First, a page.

“Don’t be offended if an INTJ argues with you. It means you’ve interested them. Be offended when they go silent. It means that what you’ve said is so inconsequential as to not even be worth the effort of picking it apart.”—(via catrific)
“I’m in love with you, and I know that love is just a shout into the void, and that oblivion is inevitable, and that we’re all doomed and that there will come a day when all our labor has been returned to dust, and I know the sun will swallow the only earth we’ll ever have, and I am in love with you.”—John Green, The Fault in Our Stars (via decaforhightest)
Brain scans are revealing what happens in our heads when we read a detailed description, an evocative metaphor or an emotional exchange between characters. Stories, this research is showing, stimulate the brain and even change how we act in life.
Researchers have long known that the “classical” language regions, like Broca’s area and Wernicke’s area, are involved in how the brain interprets written words. What scientists have come to realize in the last few years is that narratives activate many other parts of our brains as well, suggesting why the experience of reading can feel so alive.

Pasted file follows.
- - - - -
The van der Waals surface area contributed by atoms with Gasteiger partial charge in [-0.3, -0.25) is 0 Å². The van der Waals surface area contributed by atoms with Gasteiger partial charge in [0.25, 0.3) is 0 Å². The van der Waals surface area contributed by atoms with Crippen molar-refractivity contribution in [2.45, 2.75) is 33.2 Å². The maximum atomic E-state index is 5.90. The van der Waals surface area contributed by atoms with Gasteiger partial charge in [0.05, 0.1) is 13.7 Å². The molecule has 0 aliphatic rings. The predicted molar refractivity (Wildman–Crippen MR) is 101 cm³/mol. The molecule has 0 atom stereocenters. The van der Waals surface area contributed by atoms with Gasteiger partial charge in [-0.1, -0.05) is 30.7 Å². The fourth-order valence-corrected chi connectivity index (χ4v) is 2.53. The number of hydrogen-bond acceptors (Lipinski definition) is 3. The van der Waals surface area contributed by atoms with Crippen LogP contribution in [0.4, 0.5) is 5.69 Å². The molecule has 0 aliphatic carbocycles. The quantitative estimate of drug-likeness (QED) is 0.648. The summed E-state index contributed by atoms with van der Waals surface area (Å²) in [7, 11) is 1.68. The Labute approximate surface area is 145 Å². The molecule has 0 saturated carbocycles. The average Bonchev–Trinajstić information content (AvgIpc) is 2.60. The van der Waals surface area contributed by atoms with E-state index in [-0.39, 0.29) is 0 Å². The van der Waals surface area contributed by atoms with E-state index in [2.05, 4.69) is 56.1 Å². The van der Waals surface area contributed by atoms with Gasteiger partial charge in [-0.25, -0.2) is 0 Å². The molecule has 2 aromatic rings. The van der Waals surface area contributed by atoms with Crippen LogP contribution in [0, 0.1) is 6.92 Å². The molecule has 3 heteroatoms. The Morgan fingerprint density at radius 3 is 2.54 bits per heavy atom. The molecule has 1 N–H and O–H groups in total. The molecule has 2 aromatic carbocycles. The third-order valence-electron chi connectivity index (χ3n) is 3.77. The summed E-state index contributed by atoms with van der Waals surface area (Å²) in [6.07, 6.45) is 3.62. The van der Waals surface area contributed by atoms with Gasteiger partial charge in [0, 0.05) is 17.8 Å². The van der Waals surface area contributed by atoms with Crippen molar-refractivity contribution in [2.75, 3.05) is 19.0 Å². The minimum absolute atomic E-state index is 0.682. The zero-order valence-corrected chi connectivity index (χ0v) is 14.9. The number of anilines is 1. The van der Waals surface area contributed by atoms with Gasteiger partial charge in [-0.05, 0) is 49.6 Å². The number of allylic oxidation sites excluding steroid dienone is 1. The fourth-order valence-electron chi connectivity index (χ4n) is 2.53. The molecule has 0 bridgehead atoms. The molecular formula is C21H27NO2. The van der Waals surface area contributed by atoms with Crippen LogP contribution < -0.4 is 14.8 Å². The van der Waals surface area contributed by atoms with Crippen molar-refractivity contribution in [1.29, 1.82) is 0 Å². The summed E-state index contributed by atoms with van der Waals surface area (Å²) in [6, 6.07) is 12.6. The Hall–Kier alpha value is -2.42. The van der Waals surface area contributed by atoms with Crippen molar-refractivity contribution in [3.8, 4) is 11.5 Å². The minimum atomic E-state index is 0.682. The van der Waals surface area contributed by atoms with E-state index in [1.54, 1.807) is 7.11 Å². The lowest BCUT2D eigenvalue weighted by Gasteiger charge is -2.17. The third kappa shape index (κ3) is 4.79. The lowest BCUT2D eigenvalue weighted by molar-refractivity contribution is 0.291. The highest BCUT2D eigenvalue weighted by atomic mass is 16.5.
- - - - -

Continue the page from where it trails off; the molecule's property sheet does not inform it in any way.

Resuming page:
The brain, it seems, does not make much of a distinction between reading about an experience and encountering it in real life; in each case, the same neurological regions are stimulated.
The novel, of course, is an unequaled medium for the exploration of human social and emotional life. And there is evidence that just as the brain responds to depictions of smells and textures and movements as if they were the real thing, so it treats the interactions among fictional characters as something like real-life social encounters.
“Hey elephants you’re so cute and smart and awesome. Why you gotta be pregnant for 22 months, that’s crazy! And then you only have one kid. If you were more like cows, you might have taken us over by now. Little did you know, but the greatest evolutionary advantage: being useful to humans… Elephants, if you just inserted yourselves into human life the way cows did, you could have used your powers and intelligence to form secret elephant societies, conspiring against the humans, and then you could have risen up and destroyed us and made an awesome elephant world with elephant cars and elephant planes. It would have been so great, but no! You gotta be pregnant for 22 months, and then have just one kid, it’s so annoying! Best wishes, John Green.”—An Open Letter to Elephants, John Green. (via pages394)